The weather has been very kind to the B4RN community lately. This has allowed for the digging, fibre blowing and customer connections to be carried out with the only interruptions being to apply more sun scream and drink tea.

There have been numerous stories coming from the new B4RN customers that are realising what a world class connection can offer. This one was posted to the Facebook page but was worth putting on the main page. Thank you for taking the time to share your experience.


We were blown by B4RN the other week. What an experience. It was a beautiful sunny day. There are some wonderful sounds associated with a British summer. The friendly babble of Test Match Special in the background, leather on willow, tennis ball on catgut, Aussie stumps rattling regularly. Well now there is a new sound. Sponge hitting bottle. What finer acoustic to add to the list. At last we knew we had a patent duct – all that twisting and writhing had been worth it.

Next came a rapid reshuffling of equipment. A squirt of lubricant a few tweaks and adjustments and hey presto 90 metres of fibre.

Once the required length was achieved it was my neighbour’s turn with equally satisfying results.
Not since the anticipation surrounding George Alexander Louis had there been so much anxiety. Will it be today, will it be tomorrow. Will it work?

Out of the blue I got a text message at work. “Christine Condor is in our house connecting us up”. What? THE Christine Condor? Star of TV, radio and all things broadband. The very same. Five minutes later I got a hasty phone call. “Christine has gone down to the cabinet to turn us on. Quick, while she is not here which lead do I plug into the router? Didn’t want to look daft…?” A quick Ethernet stuffed in the right place and off we went.

By the time I got home it was all done and dusted.

Eventually I will tire of going on speedtest.net. Eventually. No matter how many times I do it I still marvel as the needle hits the red zone. I want to be able to break the magic 100. I was advised to visit an Amsterdam website. I thought those were the ones that David Cameron wants to get the internet companies to ban but it turns out the Dutch have faster speed test sites. That said what is 10meg between friends? Yesterday I was managing with 2!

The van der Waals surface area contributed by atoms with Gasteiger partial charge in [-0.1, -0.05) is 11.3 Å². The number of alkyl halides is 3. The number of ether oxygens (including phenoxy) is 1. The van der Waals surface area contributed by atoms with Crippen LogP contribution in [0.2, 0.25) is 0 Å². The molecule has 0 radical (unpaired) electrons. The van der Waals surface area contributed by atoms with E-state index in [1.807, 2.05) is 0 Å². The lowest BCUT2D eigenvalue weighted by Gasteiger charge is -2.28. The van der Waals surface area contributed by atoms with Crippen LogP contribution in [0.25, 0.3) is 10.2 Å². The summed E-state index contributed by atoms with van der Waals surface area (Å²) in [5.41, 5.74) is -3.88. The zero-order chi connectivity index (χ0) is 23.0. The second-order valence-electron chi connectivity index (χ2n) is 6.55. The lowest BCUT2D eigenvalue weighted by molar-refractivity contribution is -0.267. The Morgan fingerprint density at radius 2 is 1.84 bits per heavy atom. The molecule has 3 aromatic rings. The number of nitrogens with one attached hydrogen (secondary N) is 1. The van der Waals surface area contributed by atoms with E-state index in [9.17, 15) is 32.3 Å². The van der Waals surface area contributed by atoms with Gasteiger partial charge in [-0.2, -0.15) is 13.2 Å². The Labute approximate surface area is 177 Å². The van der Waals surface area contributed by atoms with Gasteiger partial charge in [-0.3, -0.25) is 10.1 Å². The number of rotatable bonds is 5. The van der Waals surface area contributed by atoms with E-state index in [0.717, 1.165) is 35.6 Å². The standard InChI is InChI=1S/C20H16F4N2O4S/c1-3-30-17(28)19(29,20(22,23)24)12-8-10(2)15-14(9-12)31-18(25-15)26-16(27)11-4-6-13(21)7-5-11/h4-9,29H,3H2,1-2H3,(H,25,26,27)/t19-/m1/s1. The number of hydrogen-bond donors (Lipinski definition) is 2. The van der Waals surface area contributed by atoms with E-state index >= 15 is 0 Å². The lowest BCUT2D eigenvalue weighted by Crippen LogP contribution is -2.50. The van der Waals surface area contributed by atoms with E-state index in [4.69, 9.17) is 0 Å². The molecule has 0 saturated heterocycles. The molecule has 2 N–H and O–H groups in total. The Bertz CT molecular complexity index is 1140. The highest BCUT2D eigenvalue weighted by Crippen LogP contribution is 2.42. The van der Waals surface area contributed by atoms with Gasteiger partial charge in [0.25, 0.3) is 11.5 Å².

A huge thank you to all the main players in the team. Volunteers all. Yes that’s right – all volunteers. So next time you see a B4RN volunteer offer them a cuppa, a smile and a thank you. To Barry and Bruce, Chris, Chris, Chris and Chris. David, Eric and Tom to name but a few. Thank you also to the more local players. Stuart and Pat, Zita, Philip, Richard and David, not to mention the terrible trio of John, Kevin and Thomas.

It is worth it.

These words are meant to provide mirth not offence –and to cheer the team on and on.

One Comment

  1. Ah, the sound of the sponge! I think its the most exciting bit of the whole thing. Our high tech pop bottle is an essential part of our kit.

    Glad you are all joining the digital revolution down that end of the valley, soon all the others at this end will be on too, and the speedtest sites will get hammered. Already we find that the speedtest servers in different countries can’t keep up with the demands from all over the world, so don’t worry if they don’t show high speeds all the time. If you really want to get over the 100 barrier you have to be on a computer with a high speed ethernet card and also use a high speed (cat6 or cat5e) ethernet cable, but don’t let it worry you, the speedtest is only a rough guide anyway. Most servers who run speed tests are either too slow or too busy to deliver an accurate result. Also make sure the device you are using is powered up and not on battery, that makes it a bit faster too. Amsterdam Ookla is the fastest site we’ve spotted for upload speeds, and Manchester TNP usually the best downloads, and a fantastic ping.
    The best test is to get all your friends/family round for a pizza with their own laptops, and everyone log on and stream videos at the same time.
    Or upload videos, photos, or livestream, that is the real test of a good connection.

    On behalf of the team, thanks for the lovely blog post, and from the team thank you to all the people of grit in your community who have made this connection possible. A network of people, not just machines and fancy bits of kit, a network for the future and for future generations in a rural area.

    We measured the line length last night when we got to the terrible trio, over 11 kilometres. Well done to everyone and welcome to the fastest network in the country.